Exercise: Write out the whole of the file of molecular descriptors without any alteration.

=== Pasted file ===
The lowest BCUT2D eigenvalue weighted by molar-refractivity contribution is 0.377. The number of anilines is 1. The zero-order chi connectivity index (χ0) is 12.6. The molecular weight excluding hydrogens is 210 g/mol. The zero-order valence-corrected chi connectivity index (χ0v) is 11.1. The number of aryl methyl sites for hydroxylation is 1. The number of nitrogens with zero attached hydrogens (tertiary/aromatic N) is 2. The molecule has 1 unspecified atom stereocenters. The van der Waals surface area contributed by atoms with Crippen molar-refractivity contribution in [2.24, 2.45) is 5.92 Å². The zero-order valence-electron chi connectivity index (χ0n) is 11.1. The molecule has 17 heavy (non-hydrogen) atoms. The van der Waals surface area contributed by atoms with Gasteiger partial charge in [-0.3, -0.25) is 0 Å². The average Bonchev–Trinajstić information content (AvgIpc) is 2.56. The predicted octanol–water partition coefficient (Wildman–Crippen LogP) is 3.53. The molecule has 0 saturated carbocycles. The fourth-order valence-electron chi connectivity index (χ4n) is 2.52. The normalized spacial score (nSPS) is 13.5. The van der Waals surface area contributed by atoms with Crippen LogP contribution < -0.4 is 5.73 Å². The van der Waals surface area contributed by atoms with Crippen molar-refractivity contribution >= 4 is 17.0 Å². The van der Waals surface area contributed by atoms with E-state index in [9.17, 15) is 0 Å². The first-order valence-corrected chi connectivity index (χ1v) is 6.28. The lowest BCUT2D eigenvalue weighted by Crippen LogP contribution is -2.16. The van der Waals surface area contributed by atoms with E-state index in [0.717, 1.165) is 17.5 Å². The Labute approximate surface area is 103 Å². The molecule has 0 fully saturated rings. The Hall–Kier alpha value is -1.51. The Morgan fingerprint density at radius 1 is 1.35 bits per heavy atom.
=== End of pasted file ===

The lowest BCUT2D eigenvalue weighted by molar-refractivity contribution is 0.377. The number of anilines is 1. The zero-order chi connectivity index (χ0) is 12.6. The molecular weight excluding hydrogens is 210 g/mol. The zero-order valence-corrected chi connectivity index (χ0v) is 11.1. The number of aryl methyl sites for hydroxylation is 1. The number of nitrogens with zero attached hydrogens (tertiary/aromatic N) is 2. The molecule has 1 unspecified atom stereocenters. The van der Waals surface area contributed by atoms with Crippen molar-refractivity contribution in [2.24, 2.45) is 5.92 Å². The zero-order valence-electron chi connectivity index (χ0n) is 11.1. The molecule has 17 heavy (non-hydrogen) atoms. The van der Waals surface area contributed by atoms with Gasteiger partial charge in [-0.3, -0.25) is 0 Å². The average Bonchev–Trinajstić information content (AvgIpc) is 2.56. The predicted octanol–water partition coefficient (Wildman–Crippen LogP) is 3.53. The molecule has 0 saturated carbocycles. The fourth-order valence-electron chi connectivity index (χ4n) is 2.52. The normalized spacial score (nSPS) is 13.5. The van der Waals surface area contributed by atoms with Crippen LogP contribution < -0.4 is 5.73 Å². The van der Waals surface area contributed by atoms with Crippen molar-refractivity contribution >= 4 is 17.0 Å². The van der Waals surface area contributed by atoms with E-state index in [9.17, 15) is 0 Å². The first-order valence-corrected chi connectivity index (χ1v) is 6.28. The lowest BCUT2D eigenvalue weighted by Crippen LogP contribution is -2.16. The van der Waals surface area contributed by atoms with E-state index in [0.717, 1.165) is 17.5 Å². The Labute approximate surface area is 103 Å². The molecule has 0 fully saturated rings. The Hall–Kier alpha value is -1.51. The Morgan fingerprint density at radius 1 is 1.35 bits per heavy atom.